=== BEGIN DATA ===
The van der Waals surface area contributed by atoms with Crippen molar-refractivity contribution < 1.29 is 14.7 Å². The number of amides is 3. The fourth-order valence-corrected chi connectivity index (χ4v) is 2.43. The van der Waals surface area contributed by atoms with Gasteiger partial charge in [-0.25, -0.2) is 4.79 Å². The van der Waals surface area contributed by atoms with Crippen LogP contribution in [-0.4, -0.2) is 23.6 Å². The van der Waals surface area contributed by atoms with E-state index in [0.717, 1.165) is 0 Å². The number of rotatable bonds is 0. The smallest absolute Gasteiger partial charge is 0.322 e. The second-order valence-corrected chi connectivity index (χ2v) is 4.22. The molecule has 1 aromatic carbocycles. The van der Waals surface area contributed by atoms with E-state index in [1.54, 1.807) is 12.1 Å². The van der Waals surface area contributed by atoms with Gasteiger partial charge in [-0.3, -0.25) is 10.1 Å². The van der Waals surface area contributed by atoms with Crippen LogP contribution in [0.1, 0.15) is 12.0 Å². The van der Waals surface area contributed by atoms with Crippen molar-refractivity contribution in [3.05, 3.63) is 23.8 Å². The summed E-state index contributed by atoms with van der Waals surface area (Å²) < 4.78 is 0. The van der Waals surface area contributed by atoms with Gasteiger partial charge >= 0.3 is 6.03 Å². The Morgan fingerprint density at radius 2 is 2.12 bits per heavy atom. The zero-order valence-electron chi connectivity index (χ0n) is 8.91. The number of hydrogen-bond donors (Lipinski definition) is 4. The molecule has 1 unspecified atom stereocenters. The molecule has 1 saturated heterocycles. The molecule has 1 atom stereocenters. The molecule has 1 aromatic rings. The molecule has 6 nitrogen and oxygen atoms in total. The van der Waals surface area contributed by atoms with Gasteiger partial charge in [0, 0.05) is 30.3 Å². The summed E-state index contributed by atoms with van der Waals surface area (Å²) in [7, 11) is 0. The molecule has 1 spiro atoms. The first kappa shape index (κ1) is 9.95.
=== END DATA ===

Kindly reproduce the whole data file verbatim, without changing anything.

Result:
The van der Waals surface area contributed by atoms with Crippen molar-refractivity contribution < 1.29 is 14.7 Å². The number of amides is 3. The fourth-order valence-corrected chi connectivity index (χ4v) is 2.43. The van der Waals surface area contributed by atoms with Gasteiger partial charge in [-0.25, -0.2) is 4.79 Å². The van der Waals surface area contributed by atoms with Crippen LogP contribution in [-0.4, -0.2) is 23.6 Å². The van der Waals surface area contributed by atoms with E-state index in [0.717, 1.165) is 0 Å². The number of rotatable bonds is 0. The smallest absolute Gasteiger partial charge is 0.322 e. The second-order valence-corrected chi connectivity index (χ2v) is 4.22. The molecule has 1 aromatic carbocycles. The van der Waals surface area contributed by atoms with E-state index in [1.54, 1.807) is 12.1 Å². The van der Waals surface area contributed by atoms with Gasteiger partial charge in [-0.3, -0.25) is 10.1 Å². The van der Waals surface area contributed by atoms with Crippen LogP contribution in [0.1, 0.15) is 12.0 Å². The van der Waals surface area contributed by atoms with Crippen molar-refractivity contribution in [3.05, 3.63) is 23.8 Å². The summed E-state index contributed by atoms with van der Waals surface area (Å²) < 4.78 is 0. The van der Waals surface area contributed by atoms with Gasteiger partial charge >= 0.3 is 6.03 Å². The Morgan fingerprint density at radius 2 is 2.12 bits per heavy atom. The zero-order valence-electron chi connectivity index (χ0n) is 8.91. The number of hydrogen-bond donors (Lipinski definition) is 4. The molecule has 1 unspecified atom stereocenters. The molecule has 1 saturated heterocycles. The molecule has 1 atom stereocenters. The molecule has 1 aromatic rings. The molecule has 6 nitrogen and oxygen atoms in total. The van der Waals surface area contributed by atoms with Gasteiger partial charge in [0, 0.05) is 30.3 Å². The summed E-state index contributed by atoms with van der Waals surface area (Å²) in [7, 11) is 0. The molecule has 1 spiro atoms. The first kappa shape index (κ1) is 9.95.